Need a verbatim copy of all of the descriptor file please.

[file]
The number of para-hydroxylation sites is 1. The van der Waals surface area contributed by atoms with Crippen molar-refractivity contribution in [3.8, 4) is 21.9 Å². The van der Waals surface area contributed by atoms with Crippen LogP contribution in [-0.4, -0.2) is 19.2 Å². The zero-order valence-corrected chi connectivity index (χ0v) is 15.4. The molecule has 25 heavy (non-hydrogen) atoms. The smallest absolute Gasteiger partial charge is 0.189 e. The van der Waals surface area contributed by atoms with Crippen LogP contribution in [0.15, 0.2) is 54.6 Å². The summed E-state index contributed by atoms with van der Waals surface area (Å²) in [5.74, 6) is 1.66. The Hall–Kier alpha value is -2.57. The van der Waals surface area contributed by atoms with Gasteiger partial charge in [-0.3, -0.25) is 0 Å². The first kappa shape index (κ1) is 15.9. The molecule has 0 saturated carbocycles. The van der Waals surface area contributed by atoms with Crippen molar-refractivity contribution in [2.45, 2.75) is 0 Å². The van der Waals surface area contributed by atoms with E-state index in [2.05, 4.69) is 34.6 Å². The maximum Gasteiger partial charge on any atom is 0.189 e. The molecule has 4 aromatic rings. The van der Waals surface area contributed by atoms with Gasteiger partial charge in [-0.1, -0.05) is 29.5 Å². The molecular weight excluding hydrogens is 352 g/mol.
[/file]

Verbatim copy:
The number of para-hydroxylation sites is 1. The van der Waals surface area contributed by atoms with Crippen molar-refractivity contribution in [3.8, 4) is 21.9 Å². The van der Waals surface area contributed by atoms with Crippen LogP contribution in [-0.4, -0.2) is 19.2 Å². The zero-order valence-corrected chi connectivity index (χ0v) is 15.4. The molecule has 25 heavy (non-hydrogen) atoms. The smallest absolute Gasteiger partial charge is 0.189 e. The van der Waals surface area contributed by atoms with Crippen LogP contribution in [0.15, 0.2) is 54.6 Å². The summed E-state index contributed by atoms with van der Waals surface area (Å²) in [5.74, 6) is 1.66. The Hall–Kier alpha value is -2.57. The van der Waals surface area contributed by atoms with Gasteiger partial charge in [-0.3, -0.25) is 0 Å². The first kappa shape index (κ1) is 15.9. The molecule has 0 saturated carbocycles. The van der Waals surface area contributed by atoms with Crippen molar-refractivity contribution in [2.45, 2.75) is 0 Å². The van der Waals surface area contributed by atoms with E-state index in [2.05, 4.69) is 34.6 Å². The maximum Gasteiger partial charge on any atom is 0.189 e. The molecule has 4 aromatic rings. The van der Waals surface area contributed by atoms with Gasteiger partial charge in [-0.1, -0.05) is 29.5 Å². The molecular weight excluding hydrogens is 352 g/mol.